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*On this date in 2010, the black community in Oakland, California, protested and verdict in the death of another black man by an Oakland police officer.
Police made over 150 arrests as a crowd broke windows and knocked down fences. The Los Angeles Superior Court decision sentenced a former white transit officer to the minimum term for fatally shooting unarmed Oscar Grant. The unrest was the latest in the case against defendant Johannes Mehserle, which has provoked periodic racial strife in Oakland since he shot and killed Grant while trying to arrest him on an Oakland train platform nearly two years ago.
After Los Angeles Judge Robert Perry sentenced Mehserle to a two-year prison sentence, immediate anger erupted from the victim's family and friends, who demanded a much harsher punishment. "Oh my!" Grant's mother, Wanda Johnson, shouted. She burst out of the courtroom, saying, "He got nothing! He got nothing!" Grant's uncle, Bobby Cephus Johnson, said outside court: "I do believe it's a racist criminal justice system." But he added that the family was reacting calmly.
An Oakland rally billed as a tribute to Grant turned into a march through the downtown area with residences nearby, where demonstrators broke car and bus windows. Some carried a banner reading "Justice for Oscar Grant." Police helicopters hovered above, shining spotlights on the crowd. Oakland Police Chief Anthony Batts said the protest was declared an illegal assembly after one officer had his gun taken from him in a fight and another officer was hit by a car and suffered non-life-threatening injuries. Officers began making arrests about 8 p.m. and had detained and handcuffed 152 people by the time the protest died about 90 minutes later.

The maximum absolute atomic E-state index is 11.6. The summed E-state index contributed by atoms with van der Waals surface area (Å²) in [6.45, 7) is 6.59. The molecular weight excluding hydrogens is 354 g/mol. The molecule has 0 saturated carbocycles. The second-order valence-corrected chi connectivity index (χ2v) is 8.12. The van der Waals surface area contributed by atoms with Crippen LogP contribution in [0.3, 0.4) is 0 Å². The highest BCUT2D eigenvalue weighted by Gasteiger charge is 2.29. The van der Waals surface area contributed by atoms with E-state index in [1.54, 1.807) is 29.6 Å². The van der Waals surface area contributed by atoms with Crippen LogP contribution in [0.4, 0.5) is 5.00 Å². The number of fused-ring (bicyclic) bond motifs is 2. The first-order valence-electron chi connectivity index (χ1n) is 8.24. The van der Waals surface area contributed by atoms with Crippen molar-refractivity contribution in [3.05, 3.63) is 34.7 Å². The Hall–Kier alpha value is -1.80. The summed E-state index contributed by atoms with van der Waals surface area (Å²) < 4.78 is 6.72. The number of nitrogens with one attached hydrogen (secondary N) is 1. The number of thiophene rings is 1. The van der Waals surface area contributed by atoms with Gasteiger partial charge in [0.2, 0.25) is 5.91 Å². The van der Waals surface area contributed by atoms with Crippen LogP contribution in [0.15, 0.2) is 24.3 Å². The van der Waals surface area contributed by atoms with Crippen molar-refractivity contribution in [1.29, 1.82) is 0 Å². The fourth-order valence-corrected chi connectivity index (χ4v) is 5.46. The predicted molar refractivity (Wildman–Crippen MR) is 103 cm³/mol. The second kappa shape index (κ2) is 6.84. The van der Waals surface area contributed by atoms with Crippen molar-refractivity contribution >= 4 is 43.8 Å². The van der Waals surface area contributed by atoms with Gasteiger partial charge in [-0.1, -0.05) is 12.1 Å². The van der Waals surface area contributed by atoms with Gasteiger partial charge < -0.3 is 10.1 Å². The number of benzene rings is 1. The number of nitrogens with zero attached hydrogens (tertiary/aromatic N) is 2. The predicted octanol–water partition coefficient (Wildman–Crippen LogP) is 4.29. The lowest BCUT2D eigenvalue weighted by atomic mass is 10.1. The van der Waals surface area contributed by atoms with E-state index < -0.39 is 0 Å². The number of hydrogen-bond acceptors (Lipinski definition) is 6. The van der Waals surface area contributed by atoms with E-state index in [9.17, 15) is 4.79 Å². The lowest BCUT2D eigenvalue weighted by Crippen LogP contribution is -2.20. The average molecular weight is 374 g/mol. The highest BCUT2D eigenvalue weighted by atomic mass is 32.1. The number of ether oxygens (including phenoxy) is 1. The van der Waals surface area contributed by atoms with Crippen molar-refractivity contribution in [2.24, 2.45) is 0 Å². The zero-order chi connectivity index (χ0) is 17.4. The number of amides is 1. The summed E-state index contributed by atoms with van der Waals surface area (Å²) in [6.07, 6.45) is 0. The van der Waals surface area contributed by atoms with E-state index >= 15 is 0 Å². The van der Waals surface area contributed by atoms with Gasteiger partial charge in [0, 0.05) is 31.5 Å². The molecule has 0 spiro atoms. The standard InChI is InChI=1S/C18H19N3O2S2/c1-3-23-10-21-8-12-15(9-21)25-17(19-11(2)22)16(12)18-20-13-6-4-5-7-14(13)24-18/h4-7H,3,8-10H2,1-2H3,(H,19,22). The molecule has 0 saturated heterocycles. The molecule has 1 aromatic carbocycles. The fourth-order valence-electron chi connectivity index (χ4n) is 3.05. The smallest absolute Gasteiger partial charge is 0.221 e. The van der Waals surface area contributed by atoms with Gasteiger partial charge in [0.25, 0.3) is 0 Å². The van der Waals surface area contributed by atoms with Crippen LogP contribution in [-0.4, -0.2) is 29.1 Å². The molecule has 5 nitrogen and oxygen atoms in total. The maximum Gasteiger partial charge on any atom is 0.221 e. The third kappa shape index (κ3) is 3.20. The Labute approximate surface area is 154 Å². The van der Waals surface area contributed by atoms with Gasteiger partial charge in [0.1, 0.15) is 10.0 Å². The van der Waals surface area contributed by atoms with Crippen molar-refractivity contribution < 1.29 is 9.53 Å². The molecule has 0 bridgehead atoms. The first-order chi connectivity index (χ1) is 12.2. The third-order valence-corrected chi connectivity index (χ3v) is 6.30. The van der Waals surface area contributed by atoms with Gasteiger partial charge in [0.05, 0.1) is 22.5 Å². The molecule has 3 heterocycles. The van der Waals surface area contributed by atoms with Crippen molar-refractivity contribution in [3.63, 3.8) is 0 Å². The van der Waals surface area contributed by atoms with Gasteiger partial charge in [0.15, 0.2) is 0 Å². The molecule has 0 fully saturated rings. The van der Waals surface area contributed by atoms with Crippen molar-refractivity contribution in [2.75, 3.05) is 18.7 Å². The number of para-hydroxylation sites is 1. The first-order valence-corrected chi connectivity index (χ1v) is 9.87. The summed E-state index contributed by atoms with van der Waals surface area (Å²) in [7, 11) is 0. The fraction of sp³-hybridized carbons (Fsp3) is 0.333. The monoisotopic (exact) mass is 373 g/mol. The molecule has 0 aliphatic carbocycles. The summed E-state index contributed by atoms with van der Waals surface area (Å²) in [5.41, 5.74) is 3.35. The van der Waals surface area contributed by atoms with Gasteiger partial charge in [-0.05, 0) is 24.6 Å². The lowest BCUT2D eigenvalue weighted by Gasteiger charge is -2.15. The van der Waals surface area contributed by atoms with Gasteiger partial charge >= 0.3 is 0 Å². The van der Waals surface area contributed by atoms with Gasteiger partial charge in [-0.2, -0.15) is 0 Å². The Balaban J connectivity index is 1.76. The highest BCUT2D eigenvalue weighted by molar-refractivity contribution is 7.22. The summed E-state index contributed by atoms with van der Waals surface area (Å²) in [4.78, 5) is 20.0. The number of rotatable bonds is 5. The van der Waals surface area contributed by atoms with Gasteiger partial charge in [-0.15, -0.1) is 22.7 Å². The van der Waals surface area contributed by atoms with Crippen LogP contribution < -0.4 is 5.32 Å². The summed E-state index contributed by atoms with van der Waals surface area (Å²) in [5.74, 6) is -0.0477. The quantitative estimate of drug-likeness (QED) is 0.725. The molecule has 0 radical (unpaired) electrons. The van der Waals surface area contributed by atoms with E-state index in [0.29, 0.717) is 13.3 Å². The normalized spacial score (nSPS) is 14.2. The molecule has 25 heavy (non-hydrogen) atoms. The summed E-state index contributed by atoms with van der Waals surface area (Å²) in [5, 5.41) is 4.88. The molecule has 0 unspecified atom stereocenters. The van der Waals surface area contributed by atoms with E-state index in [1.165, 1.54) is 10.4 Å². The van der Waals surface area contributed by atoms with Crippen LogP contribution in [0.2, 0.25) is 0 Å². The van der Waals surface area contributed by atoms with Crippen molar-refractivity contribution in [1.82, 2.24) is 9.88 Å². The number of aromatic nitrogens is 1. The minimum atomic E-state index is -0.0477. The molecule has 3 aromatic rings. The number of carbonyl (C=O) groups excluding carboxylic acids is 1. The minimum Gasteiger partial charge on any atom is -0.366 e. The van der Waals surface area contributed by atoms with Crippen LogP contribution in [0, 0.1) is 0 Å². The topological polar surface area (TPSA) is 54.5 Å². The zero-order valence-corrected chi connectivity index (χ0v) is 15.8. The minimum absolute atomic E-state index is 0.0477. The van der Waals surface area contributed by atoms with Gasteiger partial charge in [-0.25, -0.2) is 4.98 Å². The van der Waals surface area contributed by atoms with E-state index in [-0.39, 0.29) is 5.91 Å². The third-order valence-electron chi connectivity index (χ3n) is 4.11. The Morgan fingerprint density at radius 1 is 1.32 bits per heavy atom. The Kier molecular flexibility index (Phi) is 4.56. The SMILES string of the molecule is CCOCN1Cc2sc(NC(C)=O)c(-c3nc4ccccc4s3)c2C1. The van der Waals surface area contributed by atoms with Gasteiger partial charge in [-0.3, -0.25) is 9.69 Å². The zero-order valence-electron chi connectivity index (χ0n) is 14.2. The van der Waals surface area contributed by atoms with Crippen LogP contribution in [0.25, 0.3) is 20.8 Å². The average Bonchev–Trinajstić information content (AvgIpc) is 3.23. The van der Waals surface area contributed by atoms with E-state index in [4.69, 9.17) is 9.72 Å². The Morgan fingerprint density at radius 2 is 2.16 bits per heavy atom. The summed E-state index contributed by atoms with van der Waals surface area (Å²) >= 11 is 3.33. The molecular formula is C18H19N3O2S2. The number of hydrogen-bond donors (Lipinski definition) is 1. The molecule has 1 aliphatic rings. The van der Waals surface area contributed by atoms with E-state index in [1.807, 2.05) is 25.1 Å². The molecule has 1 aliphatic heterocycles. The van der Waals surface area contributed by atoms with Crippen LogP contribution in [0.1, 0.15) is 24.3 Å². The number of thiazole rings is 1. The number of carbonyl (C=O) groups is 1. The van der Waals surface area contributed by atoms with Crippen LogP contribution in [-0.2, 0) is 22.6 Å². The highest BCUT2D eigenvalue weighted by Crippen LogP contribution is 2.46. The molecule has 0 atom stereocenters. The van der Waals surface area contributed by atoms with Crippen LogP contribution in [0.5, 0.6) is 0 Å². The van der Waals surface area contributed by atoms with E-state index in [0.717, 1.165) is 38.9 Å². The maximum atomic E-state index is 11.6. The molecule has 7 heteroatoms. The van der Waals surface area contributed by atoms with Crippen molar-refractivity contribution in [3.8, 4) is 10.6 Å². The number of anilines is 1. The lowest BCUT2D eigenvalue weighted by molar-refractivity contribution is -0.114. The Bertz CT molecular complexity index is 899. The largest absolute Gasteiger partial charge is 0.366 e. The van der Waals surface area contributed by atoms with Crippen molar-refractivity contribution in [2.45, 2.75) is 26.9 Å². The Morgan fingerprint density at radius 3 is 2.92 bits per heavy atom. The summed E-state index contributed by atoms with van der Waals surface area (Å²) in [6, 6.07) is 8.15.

Police spokesman Jeff Thomason said officers are checking the backpacks of several arrested and found hammers, pepper spray, switchblades, and anti-freeze. Some area residents expressed empathy with the protesters but wished the demonstrators hadn't taken it out on their neighborhood. Mehserle, 28, had faced a possible 14-year maximum term after being convicted of involuntary manslaughter. At the time of the shooting, Mehserle was a Bay Area Rapid Transit officer responding to a report of a fight. In making his decision during the highly charged, three 1/2-hour hearing, Perry threw out a gun enhancement that could have added as much as ten years in prison and said there was overwhelming evidence that it was an accidental shooting.
Perry said race would not factor into his decision, and although Mehserle had shown "tons of remorse" for killing Grant, he would have to account that a "young man needlessly died." "I did the best I could with this case," Perry told the courtroom. "My decisions today will not be well-received by many people. I'm sorry for that."
(then) Mayor Ron Dellums said, "It is still my hope that people will express their anger, will express their disappointment, their outrage, their pain in a manner that is nonviolent, manner that is not destructive to our community."